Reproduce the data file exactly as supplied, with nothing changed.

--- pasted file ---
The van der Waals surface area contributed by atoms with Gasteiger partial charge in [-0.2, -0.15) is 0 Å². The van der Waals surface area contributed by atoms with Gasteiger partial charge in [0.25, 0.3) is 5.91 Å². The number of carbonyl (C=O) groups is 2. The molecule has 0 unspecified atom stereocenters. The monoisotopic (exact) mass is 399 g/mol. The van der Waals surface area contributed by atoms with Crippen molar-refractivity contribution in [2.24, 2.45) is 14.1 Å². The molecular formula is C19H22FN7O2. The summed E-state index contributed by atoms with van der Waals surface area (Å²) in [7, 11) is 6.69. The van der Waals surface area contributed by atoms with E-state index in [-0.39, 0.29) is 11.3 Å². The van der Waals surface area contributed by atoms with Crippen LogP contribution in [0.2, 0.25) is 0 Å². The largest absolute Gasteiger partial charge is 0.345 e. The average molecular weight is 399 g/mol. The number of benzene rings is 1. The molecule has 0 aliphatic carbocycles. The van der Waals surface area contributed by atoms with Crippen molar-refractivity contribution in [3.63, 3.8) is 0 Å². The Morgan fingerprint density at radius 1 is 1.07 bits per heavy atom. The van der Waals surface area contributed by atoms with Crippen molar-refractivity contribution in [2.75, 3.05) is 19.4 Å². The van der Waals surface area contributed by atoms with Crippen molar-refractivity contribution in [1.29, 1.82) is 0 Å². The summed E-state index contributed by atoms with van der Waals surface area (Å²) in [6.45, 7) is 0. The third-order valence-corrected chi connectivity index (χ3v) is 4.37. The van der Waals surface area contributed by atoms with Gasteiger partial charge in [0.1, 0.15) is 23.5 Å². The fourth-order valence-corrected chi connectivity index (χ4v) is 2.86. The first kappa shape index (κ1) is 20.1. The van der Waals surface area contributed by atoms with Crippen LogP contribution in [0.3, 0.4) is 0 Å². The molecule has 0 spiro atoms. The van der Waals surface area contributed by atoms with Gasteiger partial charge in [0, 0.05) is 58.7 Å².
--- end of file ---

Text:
The van der Waals surface area contributed by atoms with Gasteiger partial charge in [-0.2, -0.15) is 0 Å². The van der Waals surface area contributed by atoms with Gasteiger partial charge in [0.25, 0.3) is 5.91 Å². The number of carbonyl (C=O) groups is 2. The molecule has 0 unspecified atom stereocenters. The monoisotopic (exact) mass is 399 g/mol. The van der Waals surface area contributed by atoms with Crippen molar-refractivity contribution in [2.24, 2.45) is 14.1 Å². The molecular formula is C19H22FN7O2. The summed E-state index contributed by atoms with van der Waals surface area (Å²) in [7, 11) is 6.69. The van der Waals surface area contributed by atoms with E-state index in [-0.39, 0.29) is 11.3 Å². The van der Waals surface area contributed by atoms with Crippen LogP contribution in [0.2, 0.25) is 0 Å². The largest absolute Gasteiger partial charge is 0.345 e. The average molecular weight is 399 g/mol. The number of benzene rings is 1. The molecule has 0 aliphatic carbocycles. The van der Waals surface area contributed by atoms with Crippen molar-refractivity contribution in [3.63, 3.8) is 0 Å². The Morgan fingerprint density at radius 1 is 1.07 bits per heavy atom. The van der Waals surface area contributed by atoms with Crippen molar-refractivity contribution in [2.75, 3.05) is 19.4 Å². The van der Waals surface area contributed by atoms with Crippen molar-refractivity contribution in [1.29, 1.82) is 0 Å². The summed E-state index contributed by atoms with van der Waals surface area (Å²) in [6.45, 7) is 0. The third-order valence-corrected chi connectivity index (χ3v) is 4.37. The van der Waals surface area contributed by atoms with Gasteiger partial charge in [0.1, 0.15) is 23.5 Å². The fourth-order valence-corrected chi connectivity index (χ4v) is 2.86. The first kappa shape index (κ1) is 20.1. The van der Waals surface area contributed by atoms with Crippen LogP contribution in [0.3, 0.4) is 0 Å². The molecule has 0 spiro atoms. The van der Waals surface area contributed by atoms with Gasteiger partial charge in [0, 0.05) is 58.7 Å².